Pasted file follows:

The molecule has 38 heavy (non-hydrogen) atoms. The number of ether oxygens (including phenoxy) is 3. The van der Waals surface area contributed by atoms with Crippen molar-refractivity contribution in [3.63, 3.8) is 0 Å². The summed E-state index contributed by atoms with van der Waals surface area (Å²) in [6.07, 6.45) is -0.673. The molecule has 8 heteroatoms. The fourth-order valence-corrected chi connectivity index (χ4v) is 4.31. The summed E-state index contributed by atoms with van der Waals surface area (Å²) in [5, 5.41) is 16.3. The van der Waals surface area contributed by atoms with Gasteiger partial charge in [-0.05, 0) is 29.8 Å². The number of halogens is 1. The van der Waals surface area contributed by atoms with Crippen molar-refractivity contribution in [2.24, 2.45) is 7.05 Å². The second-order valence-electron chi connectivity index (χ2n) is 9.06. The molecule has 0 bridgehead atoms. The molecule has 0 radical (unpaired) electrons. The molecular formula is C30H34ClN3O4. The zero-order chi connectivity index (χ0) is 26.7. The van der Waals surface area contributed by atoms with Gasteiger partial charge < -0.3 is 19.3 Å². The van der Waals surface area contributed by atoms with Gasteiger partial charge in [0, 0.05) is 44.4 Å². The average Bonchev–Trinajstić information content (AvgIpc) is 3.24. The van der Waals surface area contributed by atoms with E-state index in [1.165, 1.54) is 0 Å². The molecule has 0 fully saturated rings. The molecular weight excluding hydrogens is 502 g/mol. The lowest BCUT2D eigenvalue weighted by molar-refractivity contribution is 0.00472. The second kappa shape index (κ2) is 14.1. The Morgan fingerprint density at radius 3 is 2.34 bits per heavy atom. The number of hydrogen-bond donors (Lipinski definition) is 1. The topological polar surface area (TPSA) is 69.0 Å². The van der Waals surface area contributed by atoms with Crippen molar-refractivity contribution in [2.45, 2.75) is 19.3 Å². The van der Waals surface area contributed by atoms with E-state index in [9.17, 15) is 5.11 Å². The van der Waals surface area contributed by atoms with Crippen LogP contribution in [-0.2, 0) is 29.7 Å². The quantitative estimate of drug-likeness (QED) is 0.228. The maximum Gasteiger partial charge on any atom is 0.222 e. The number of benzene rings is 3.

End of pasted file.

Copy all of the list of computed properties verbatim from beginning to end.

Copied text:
The molecule has 38 heavy (non-hydrogen) atoms. The number of ether oxygens (including phenoxy) is 3. The van der Waals surface area contributed by atoms with Crippen molar-refractivity contribution in [3.63, 3.8) is 0 Å². The summed E-state index contributed by atoms with van der Waals surface area (Å²) in [6.07, 6.45) is -0.673. The molecule has 8 heteroatoms. The fourth-order valence-corrected chi connectivity index (χ4v) is 4.31. The summed E-state index contributed by atoms with van der Waals surface area (Å²) in [5, 5.41) is 16.3. The van der Waals surface area contributed by atoms with Gasteiger partial charge in [-0.05, 0) is 29.8 Å². The number of halogens is 1. The van der Waals surface area contributed by atoms with Crippen molar-refractivity contribution in [2.24, 2.45) is 7.05 Å². The second-order valence-electron chi connectivity index (χ2n) is 9.06. The molecule has 0 bridgehead atoms. The molecule has 0 radical (unpaired) electrons. The molecular formula is C30H34ClN3O4. The zero-order chi connectivity index (χ0) is 26.7. The van der Waals surface area contributed by atoms with Gasteiger partial charge < -0.3 is 19.3 Å². The van der Waals surface area contributed by atoms with Gasteiger partial charge in [0, 0.05) is 44.4 Å². The average Bonchev–Trinajstić information content (AvgIpc) is 3.24. The van der Waals surface area contributed by atoms with E-state index in [1.165, 1.54) is 0 Å². The molecule has 0 fully saturated rings. The molecular weight excluding hydrogens is 502 g/mol. The lowest BCUT2D eigenvalue weighted by molar-refractivity contribution is 0.00472. The second kappa shape index (κ2) is 14.1. The Morgan fingerprint density at radius 3 is 2.34 bits per heavy atom. The number of hydrogen-bond donors (Lipinski definition) is 1. The topological polar surface area (TPSA) is 69.0 Å². The van der Waals surface area contributed by atoms with Crippen molar-refractivity contribution in [2.45, 2.75) is 19.3 Å². The van der Waals surface area contributed by atoms with E-state index in [9.17, 15) is 5.11 Å². The van der Waals surface area contributed by atoms with Crippen LogP contribution in [-0.2, 0) is 29.7 Å². The quantitative estimate of drug-likeness (QED) is 0.228. The maximum Gasteiger partial charge on any atom is 0.222 e. The number of benzene rings is 3.